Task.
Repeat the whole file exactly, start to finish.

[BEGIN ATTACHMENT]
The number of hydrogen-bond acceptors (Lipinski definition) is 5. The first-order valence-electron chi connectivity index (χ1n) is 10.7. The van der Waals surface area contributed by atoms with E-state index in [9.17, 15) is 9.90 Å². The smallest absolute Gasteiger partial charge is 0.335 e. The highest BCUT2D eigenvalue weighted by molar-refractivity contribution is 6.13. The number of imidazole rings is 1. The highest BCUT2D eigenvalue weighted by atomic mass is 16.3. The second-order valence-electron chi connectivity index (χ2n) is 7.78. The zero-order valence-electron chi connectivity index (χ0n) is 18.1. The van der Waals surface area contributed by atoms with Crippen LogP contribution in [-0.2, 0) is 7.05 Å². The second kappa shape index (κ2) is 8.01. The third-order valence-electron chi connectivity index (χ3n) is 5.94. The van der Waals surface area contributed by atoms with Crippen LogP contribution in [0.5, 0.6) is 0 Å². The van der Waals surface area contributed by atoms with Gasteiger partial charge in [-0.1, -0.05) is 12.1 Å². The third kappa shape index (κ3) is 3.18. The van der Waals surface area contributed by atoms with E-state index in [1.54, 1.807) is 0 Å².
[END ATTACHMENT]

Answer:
The number of hydrogen-bond acceptors (Lipinski definition) is 5. The first-order valence-electron chi connectivity index (χ1n) is 10.7. The van der Waals surface area contributed by atoms with E-state index in [9.17, 15) is 9.90 Å². The smallest absolute Gasteiger partial charge is 0.335 e. The highest BCUT2D eigenvalue weighted by molar-refractivity contribution is 6.13. The number of imidazole rings is 1. The highest BCUT2D eigenvalue weighted by atomic mass is 16.3. The second-order valence-electron chi connectivity index (χ2n) is 7.78. The zero-order valence-electron chi connectivity index (χ0n) is 18.1. The van der Waals surface area contributed by atoms with Crippen LogP contribution in [-0.2, 0) is 7.05 Å². The second kappa shape index (κ2) is 8.01. The third-order valence-electron chi connectivity index (χ3n) is 5.94. The van der Waals surface area contributed by atoms with Crippen LogP contribution in [0.5, 0.6) is 0 Å². The van der Waals surface area contributed by atoms with Gasteiger partial charge in [-0.1, -0.05) is 12.1 Å². The third kappa shape index (κ3) is 3.18. The van der Waals surface area contributed by atoms with E-state index in [1.54, 1.807) is 0 Å².